Houseplants help “detoxify cancer-causing toxins” and may help you live longer
In a groundbreaking new study, plants have been found to remove cancer-causing pollutants from indoor air, and absorb toxins such as benzene that are normally emitted through burning fuels. Keeping leafy plants in the home has been linked to lower stress levels, which helps reduce allergy symptoms — and now evidence suggests they may help you live longer.
Results published Thursday showed that a mixture of plants removed 97 percent of the most toxic compounds from the surrounding air in just eight hours. Scientists have also discovered that the more toxic the air, the faster the plants work at removing the compounds.
The research, which was led by Assistant Professor Fraser Turby of the University of Technology Sydney and Ambius Landscapes, shows the critical role plants play in improving air quality.
Previous studies have shown that indoor plants can remove a wide range of indoor air pollutants. But this is the first study into the plants’ ability to clean up benzene fumes – one of the largest sources of toxic compounds in buildings around the world.
Inhaling gasoline vapors can lead to lung irritation and headaches. Nausea, and it has been linked to an increased risk of cancer, asthma, and other chronic diseases from long-term exposure—contributing to lower life expectancy.
Poor indoor air quality causes 6.7 million premature deaths globally, according to the World Health Organization. Most people spend 90 percent of their time indoors, so adopting new strategies to improve air quality is critical.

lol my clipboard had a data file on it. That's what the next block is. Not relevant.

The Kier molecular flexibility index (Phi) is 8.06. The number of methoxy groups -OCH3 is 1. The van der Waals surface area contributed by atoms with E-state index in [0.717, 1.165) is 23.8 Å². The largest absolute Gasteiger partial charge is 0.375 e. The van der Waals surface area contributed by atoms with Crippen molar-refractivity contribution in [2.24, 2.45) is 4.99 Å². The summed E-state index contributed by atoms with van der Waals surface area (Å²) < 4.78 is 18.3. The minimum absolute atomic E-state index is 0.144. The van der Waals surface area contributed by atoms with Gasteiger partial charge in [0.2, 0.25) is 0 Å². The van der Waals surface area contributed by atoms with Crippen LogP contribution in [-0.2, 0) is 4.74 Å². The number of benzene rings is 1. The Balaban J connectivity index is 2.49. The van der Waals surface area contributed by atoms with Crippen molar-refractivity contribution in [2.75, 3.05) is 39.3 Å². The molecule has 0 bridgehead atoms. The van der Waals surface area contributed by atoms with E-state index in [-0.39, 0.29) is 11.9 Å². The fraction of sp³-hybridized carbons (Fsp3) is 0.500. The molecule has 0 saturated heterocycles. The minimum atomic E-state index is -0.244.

Associate Professor Turby said the results of the study, which are based on measurements from an airtight chamber, far exceeded their expectations when it came to removing benzene pollutants from the air.
“This is the first time plants have been tested for their ability to remove compounds associated with benzene, and the results are amazing,” he said.
“Not only can plants remove the majority of pollutants from the air in a matter of hours, but they remove the most harmful benzene-related pollutants from the air very efficiently. For example, benzene, a known carcinogen, is digested at a faster rate than less harmful substances, such as alcohols.
“We also found that the higher the concentration of toxins in the air, the faster and more effective plants became at removing toxins, which shows that plants adapt to the conditions in which they grow,” added Professor Turby.
If you’re looking for houseplant inspiration, they can help reduce hay fever symptoms and brighten up homes. Anyone who also struggles with damp conditions in the home should check out these 4 plants that eliminate mold and condensation.
Don’t miss the latest news from across Scotland and beyond – sign up for our newsletter here.